Deciding to send someone you love to a nursing home for long-term or around-the-clock care can be a difficult decision. You want them to go somewhere they’ll receive the best possible care, and you need to know that they’re not going to be a victim of violence or malpractice.
Unfortunately, many elderly people do become victims in nursing homes. Whether they’re assaulted, taken advantage of financially or verbally abused, there is no excuse for the wrongdoing that leads to their injuries or deaths.
As a concerned relative, it’s important for you to stay informed. Knowing the red flags of nursing home abuse may help you stop abuse and help your loved one get out of a dangerous or upsetting situation.
3 signs of nursing home abuse
There are many signs of nursing home abuse, but three you should know about include the following.
- Dehydration or malnutrition
When the elderly get older, they tend to take many medications that could affect how they eat. They might have a health condition that affects their ability to swallow or drink, too. It’s important for you to look for signs of dehydration or malnutrition and discuss your concerns with the nursing home staff. If you suspect an emergency, call 911.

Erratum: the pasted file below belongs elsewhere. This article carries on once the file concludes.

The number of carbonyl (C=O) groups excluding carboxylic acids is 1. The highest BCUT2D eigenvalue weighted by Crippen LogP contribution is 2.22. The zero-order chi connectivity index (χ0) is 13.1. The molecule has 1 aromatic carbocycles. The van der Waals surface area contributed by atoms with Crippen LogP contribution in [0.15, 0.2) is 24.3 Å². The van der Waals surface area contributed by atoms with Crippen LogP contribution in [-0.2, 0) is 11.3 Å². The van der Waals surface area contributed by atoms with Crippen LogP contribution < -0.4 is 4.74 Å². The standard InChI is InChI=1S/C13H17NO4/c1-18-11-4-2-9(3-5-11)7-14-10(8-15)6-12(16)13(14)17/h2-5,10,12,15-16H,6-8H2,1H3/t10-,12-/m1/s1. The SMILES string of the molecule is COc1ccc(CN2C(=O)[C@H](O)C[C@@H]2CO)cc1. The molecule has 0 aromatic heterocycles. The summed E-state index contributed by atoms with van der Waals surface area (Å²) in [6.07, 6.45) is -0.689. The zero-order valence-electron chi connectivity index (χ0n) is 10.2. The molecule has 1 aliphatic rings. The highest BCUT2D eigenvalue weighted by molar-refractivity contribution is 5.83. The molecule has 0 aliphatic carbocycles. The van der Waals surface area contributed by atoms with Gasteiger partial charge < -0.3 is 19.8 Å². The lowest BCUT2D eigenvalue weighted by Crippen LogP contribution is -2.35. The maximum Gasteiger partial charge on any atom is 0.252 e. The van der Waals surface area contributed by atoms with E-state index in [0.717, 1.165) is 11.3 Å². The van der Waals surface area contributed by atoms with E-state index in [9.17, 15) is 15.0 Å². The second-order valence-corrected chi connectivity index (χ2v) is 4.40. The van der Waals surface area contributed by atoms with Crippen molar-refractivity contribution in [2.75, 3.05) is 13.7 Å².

- Bruising, cuts or major injuries
If your loved one has started to suffer from multiple bruises or cuts, broken bones or other issues, it’s time to step in. The nursing home should know if your loved one is a fall risk. If they are falling or have been victimized by another resident or staff member, they deserve support and may have a legal case.
Bedsores are a major sign of negligence. Bedsores develop when there is too much pressure on one area of the body for too long. Bedsores can lead to open ulcers, sepsis and death in acute cases. If your loved one has a bedsore, it’s time to take action and address why they’re not getting regular support to help with movement or mobility issues.
These are three signs of nursing home abuse or neglect. If you’re concerned and suspect an emergency, call 911. You can also start taking photos and keeping records of negative interactions, accidents and injuries. Doing this will help you build a better case against the nursing home.